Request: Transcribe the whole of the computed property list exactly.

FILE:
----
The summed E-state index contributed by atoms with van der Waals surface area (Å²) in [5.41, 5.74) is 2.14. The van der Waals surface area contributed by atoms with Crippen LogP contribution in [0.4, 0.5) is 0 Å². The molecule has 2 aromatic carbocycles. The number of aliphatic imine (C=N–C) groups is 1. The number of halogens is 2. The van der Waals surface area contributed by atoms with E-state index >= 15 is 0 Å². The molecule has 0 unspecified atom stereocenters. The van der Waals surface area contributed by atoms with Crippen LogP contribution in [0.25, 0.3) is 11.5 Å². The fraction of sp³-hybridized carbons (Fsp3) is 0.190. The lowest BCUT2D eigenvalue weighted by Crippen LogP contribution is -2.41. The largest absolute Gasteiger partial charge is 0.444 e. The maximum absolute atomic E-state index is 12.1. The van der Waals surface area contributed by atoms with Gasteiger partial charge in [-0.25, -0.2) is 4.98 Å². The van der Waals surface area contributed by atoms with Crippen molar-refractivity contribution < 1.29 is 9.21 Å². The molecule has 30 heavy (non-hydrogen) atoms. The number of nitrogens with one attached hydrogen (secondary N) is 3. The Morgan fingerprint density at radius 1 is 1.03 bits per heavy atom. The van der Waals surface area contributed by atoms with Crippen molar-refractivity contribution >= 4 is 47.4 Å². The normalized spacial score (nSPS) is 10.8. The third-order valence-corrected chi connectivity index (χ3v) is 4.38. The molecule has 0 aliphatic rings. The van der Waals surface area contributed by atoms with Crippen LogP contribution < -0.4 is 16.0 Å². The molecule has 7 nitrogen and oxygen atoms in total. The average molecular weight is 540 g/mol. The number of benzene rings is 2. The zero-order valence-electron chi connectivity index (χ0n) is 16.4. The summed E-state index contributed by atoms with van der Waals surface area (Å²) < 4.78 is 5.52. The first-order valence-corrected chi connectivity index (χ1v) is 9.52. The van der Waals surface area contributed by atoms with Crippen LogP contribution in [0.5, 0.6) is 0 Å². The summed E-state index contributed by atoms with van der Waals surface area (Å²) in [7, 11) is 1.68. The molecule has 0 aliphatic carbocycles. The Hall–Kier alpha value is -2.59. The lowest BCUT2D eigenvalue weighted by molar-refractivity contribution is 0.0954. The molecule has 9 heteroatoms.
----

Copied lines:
The summed E-state index contributed by atoms with van der Waals surface area (Å²) in [5.41, 5.74) is 2.14. The van der Waals surface area contributed by atoms with Crippen LogP contribution in [0.4, 0.5) is 0 Å². The molecule has 2 aromatic carbocycles. The number of aliphatic imine (C=N–C) groups is 1. The number of halogens is 2. The van der Waals surface area contributed by atoms with E-state index >= 15 is 0 Å². The molecule has 0 unspecified atom stereocenters. The van der Waals surface area contributed by atoms with Crippen LogP contribution in [0.25, 0.3) is 11.5 Å². The fraction of sp³-hybridized carbons (Fsp3) is 0.190. The lowest BCUT2D eigenvalue weighted by Crippen LogP contribution is -2.41. The largest absolute Gasteiger partial charge is 0.444 e. The maximum absolute atomic E-state index is 12.1. The van der Waals surface area contributed by atoms with Gasteiger partial charge in [-0.25, -0.2) is 4.98 Å². The van der Waals surface area contributed by atoms with Crippen molar-refractivity contribution < 1.29 is 9.21 Å². The molecule has 30 heavy (non-hydrogen) atoms. The number of nitrogens with one attached hydrogen (secondary N) is 3. The Morgan fingerprint density at radius 1 is 1.03 bits per heavy atom. The van der Waals surface area contributed by atoms with Crippen molar-refractivity contribution >= 4 is 47.4 Å². The normalized spacial score (nSPS) is 10.8. The third-order valence-corrected chi connectivity index (χ3v) is 4.38. The molecule has 0 aliphatic rings. The van der Waals surface area contributed by atoms with Crippen LogP contribution < -0.4 is 16.0 Å². The molecule has 7 nitrogen and oxygen atoms in total. The average molecular weight is 540 g/mol. The number of benzene rings is 2. The zero-order valence-electron chi connectivity index (χ0n) is 16.4. The summed E-state index contributed by atoms with van der Waals surface area (Å²) < 4.78 is 5.52. The first-order valence-corrected chi connectivity index (χ1v) is 9.52. The van der Waals surface area contributed by atoms with Crippen LogP contribution in [0.5, 0.6) is 0 Å². The summed E-state index contributed by atoms with van der Waals surface area (Å²) in [7, 11) is 1.68. The molecule has 0 aliphatic carbocycles. The Hall–Kier alpha value is -2.59. The lowest BCUT2D eigenvalue weighted by molar-refractivity contribution is 0.0954. The molecule has 9 heteroatoms.